Yes, it went to the Supreme Court. But Little Rock was the big thing. So what they did was, the Legislature…. Again, this is crazy. Right after World War II a number of states passed loyalty oath laws which were disclaimer laws and you had to swear that you were not a member of any organization on the Attorney General's list. And the Attorney General of the United States had compiled a list of subversive organizations so called, to be used in connection with the loyalty security hearings for government employees. So a number of states had passed these. There had been a state senator from Little Rock who was a plumbing contractor or something and he had introduced these bills whenever the Legislature met and they'd always been denied. They'd always voted them down. Well, then at about the time that they started to integrate Central High School and Faubus was going crazy, this guy had a heart attack and he went to the hospital and they thought he would die. So his fellow legislators said, "Gee, you know, we ought to pass his bill as a final mark and show of affection or something." So they passed his bill. So that required all state employees, including me, to swear that we were not a member of any organization on the Attorney General's list. Then at the same time, or a little bit later, not much later, they passed another act which says that you had to swear you were not a member of the NAACP or contributed to the NAACP and that if you had you would be fired from the State appointment. That was later modified to say…. Well, that was struck down by a District Court judge because a lot of blacks were school teachers and members of the NAACP. There was a suit filed in the District Court that you can't fire the teachers because of membership, whereupon they then took away all tenure and passed a law saying that you have to list all your organizations and they have to be open to the public. So what happened if you listed NAACP and it would be open to the public, your contract would not be renewed at the end of the year. That was the scheme. So they had these acts. There's a woman named Daisy Bates who was a very attractive, fairly young black woman who was the head of the state NAACP and they subpoenaed her and wanted her to bring the records and she wouldn't do it. There was Bates against Arkansas; a Supreme Court case. So all these things were going on in Arkansas and I decided I wasn't going to sign the disclaimer.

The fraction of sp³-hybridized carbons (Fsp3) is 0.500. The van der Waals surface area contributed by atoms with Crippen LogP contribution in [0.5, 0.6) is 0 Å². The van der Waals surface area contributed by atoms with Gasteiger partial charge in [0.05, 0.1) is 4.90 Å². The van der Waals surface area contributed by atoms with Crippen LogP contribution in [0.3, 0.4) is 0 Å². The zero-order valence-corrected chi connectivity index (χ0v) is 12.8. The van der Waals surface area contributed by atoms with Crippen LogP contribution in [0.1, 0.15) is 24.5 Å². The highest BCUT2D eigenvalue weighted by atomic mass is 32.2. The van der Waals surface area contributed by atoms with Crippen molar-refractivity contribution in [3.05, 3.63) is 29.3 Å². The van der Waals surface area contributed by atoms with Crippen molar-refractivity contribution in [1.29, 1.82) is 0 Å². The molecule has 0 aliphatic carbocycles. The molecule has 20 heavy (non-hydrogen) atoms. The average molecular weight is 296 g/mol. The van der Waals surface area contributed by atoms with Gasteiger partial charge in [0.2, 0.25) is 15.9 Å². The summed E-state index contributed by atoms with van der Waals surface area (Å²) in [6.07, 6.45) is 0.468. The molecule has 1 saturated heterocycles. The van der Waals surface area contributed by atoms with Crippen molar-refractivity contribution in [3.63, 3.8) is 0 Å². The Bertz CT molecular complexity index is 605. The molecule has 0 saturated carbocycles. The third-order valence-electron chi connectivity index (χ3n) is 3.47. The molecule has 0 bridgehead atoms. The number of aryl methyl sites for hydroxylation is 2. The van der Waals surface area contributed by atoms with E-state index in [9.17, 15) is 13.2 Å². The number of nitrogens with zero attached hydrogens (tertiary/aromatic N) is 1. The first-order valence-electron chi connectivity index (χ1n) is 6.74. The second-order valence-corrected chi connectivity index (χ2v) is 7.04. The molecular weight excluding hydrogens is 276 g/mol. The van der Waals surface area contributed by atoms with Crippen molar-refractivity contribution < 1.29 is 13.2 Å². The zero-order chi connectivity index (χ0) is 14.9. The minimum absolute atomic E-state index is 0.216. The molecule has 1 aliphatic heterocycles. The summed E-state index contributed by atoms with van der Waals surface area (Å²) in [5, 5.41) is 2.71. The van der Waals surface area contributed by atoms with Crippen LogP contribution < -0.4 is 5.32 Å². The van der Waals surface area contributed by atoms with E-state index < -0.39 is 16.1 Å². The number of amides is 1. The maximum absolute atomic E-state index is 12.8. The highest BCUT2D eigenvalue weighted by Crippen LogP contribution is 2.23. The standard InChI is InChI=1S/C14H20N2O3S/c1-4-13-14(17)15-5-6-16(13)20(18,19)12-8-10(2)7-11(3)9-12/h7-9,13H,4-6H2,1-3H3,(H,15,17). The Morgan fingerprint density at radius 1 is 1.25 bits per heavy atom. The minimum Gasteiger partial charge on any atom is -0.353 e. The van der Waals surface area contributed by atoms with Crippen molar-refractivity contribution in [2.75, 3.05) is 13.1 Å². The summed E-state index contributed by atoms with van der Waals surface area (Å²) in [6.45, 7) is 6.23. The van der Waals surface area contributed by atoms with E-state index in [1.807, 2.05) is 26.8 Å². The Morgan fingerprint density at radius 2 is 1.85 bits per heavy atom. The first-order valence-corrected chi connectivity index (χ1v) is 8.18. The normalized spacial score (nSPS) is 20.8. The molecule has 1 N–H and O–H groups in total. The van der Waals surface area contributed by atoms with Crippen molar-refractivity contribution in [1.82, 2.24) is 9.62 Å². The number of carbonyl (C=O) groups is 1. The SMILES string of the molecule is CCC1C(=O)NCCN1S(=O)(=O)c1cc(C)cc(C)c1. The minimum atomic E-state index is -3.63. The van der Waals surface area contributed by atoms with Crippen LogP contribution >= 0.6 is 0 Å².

ANN MCCOLL:
Is this the one that required you to say about the NAACP or the state one?
DANIEL POLLITT:
Well, both. I wasn't going to sign anything.